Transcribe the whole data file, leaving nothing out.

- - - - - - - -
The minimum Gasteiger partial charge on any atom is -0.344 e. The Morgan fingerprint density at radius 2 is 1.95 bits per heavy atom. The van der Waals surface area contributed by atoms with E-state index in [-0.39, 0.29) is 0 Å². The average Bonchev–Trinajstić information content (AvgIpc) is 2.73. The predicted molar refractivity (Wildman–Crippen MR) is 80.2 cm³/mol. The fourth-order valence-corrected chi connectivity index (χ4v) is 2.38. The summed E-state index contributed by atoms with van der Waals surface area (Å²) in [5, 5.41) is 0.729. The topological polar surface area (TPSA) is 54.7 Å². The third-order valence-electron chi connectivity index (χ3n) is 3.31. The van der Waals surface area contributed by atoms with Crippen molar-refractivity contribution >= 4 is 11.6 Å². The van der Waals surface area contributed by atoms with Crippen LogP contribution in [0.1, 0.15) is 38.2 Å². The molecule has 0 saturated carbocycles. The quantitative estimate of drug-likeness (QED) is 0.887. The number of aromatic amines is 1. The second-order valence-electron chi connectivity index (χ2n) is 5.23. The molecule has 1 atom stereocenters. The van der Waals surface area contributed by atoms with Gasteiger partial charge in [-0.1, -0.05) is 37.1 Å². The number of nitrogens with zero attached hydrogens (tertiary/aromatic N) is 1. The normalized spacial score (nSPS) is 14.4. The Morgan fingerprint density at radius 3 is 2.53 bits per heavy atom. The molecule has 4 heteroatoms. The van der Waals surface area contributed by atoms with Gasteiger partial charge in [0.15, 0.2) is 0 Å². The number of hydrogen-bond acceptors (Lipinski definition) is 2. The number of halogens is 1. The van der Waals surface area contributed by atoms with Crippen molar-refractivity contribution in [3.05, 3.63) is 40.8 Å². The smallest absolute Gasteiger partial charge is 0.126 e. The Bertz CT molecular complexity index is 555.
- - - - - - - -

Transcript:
The minimum Gasteiger partial charge on any atom is -0.344 e. The Morgan fingerprint density at radius 2 is 1.95 bits per heavy atom. The van der Waals surface area contributed by atoms with E-state index in [-0.39, 0.29) is 0 Å². The average Bonchev–Trinajstić information content (AvgIpc) is 2.73. The predicted molar refractivity (Wildman–Crippen MR) is 80.2 cm³/mol. The fourth-order valence-corrected chi connectivity index (χ4v) is 2.38. The summed E-state index contributed by atoms with van der Waals surface area (Å²) in [5, 5.41) is 0.729. The topological polar surface area (TPSA) is 54.7 Å². The third-order valence-electron chi connectivity index (χ3n) is 3.31. The van der Waals surface area contributed by atoms with Crippen molar-refractivity contribution >= 4 is 11.6 Å². The van der Waals surface area contributed by atoms with Crippen LogP contribution in [0.1, 0.15) is 38.2 Å². The molecule has 0 saturated carbocycles. The quantitative estimate of drug-likeness (QED) is 0.887. The number of aromatic amines is 1. The second-order valence-electron chi connectivity index (χ2n) is 5.23. The molecule has 1 atom stereocenters. The van der Waals surface area contributed by atoms with Gasteiger partial charge in [-0.1, -0.05) is 37.1 Å². The number of nitrogens with zero attached hydrogens (tertiary/aromatic N) is 1. The normalized spacial score (nSPS) is 14.4. The Morgan fingerprint density at radius 3 is 2.53 bits per heavy atom. The molecule has 4 heteroatoms. The van der Waals surface area contributed by atoms with Gasteiger partial charge in [0.15, 0.2) is 0 Å². The number of hydrogen-bond acceptors (Lipinski definition) is 2. The number of halogens is 1. The van der Waals surface area contributed by atoms with Crippen molar-refractivity contribution in [3.05, 3.63) is 40.8 Å². The smallest absolute Gasteiger partial charge is 0.126 e. The Bertz CT molecular complexity index is 555.